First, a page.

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Inspection: Ofsted insights to boost black and minority ethnic teachers to top

Original paper headline: Ofsted insights to boost black and minority ethnic teachers to top

Black and minority ethnic (BME) teachers will be transformed temporarily into Ofsted inspectors as part of a scheme to encourage more people from these backgrounds to become school leaders.

Officials at the National College for School Leadership (NCSL) think experience of Ofsted life will convince BME staff to go for top jobs.

The teachers will shadow inspectors on visits to two schools, but will not be directly involved in awarding judgements due to lack of training.

The shadowing programme, a collaboration with the Black Leadership Initiative, has been introduced following a successful pilot last year. It is open to BME teachers who are middle or senior managers.

In 20078, 12 per cent of those who signed up for initial teacher training said they were from a BME background but 24 per cent of those failed to qualify.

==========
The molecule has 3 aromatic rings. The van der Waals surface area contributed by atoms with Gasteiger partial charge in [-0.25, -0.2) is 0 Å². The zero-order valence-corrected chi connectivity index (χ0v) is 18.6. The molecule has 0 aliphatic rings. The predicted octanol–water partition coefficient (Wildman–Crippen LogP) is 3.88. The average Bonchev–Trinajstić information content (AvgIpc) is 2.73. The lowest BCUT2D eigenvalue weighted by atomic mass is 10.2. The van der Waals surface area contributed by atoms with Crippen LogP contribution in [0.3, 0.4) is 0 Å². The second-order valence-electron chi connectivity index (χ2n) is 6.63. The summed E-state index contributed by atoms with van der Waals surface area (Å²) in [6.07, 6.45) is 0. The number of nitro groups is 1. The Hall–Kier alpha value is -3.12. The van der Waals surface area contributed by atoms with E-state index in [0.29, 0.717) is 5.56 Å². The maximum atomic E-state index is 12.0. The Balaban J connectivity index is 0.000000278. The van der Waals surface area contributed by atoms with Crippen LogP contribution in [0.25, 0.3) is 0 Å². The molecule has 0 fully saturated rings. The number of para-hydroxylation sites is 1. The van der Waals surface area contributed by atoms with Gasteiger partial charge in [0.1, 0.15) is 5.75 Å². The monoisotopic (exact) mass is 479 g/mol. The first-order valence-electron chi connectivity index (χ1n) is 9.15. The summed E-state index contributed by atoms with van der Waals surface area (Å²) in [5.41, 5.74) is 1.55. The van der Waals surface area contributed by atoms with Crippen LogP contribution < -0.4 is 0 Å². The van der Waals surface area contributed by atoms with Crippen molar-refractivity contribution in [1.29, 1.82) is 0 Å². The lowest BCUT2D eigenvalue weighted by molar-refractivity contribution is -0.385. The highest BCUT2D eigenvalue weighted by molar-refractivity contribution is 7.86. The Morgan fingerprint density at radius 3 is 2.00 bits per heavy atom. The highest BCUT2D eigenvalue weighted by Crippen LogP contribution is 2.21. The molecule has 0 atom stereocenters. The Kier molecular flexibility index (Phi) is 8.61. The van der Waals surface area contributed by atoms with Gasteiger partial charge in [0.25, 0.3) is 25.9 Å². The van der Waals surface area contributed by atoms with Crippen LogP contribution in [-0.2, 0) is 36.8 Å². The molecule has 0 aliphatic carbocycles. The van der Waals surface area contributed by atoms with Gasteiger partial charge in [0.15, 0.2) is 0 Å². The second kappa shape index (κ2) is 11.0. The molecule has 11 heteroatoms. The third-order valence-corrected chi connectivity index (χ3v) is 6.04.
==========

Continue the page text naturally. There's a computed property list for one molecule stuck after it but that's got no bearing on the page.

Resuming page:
Just 2.4 per cent of teachers and between 2 and 5 per cent of heads are currently from BME backgrounds and the Government wants this to rise to 12 per cent. This academic year the Training and Development Agency for Schools spent pound;1 million on recruiting BME trainees.

The project forms part of NCSL's succession planning work. It is hoped that the experience as an "inspector" will boost the CVs of BME teachers and provide them with valuable new insights into school performance and effectiveness.

Thirty people took part in the pilot programmes and told NCSL officials that the project "raised their profile" within their own schools as well as their confidence, making them more likely to apply for headship roles.

So far two participants have become heads and another has gained a senior leadership post.

Elaine Williams, who is of Afro-Caribbean background, is to move to a large urban school from her current rural primary after taking part.

Miss Williams, 36, head at Birdsedge First School near Huddersfield, will take up her post at a 350-place junior school in Birmingham in January.

"It was invaluable to see what inspectors look for and to see how different schools are run," she said. "Having a mentor also gave us really focused professional development and honed our skills."

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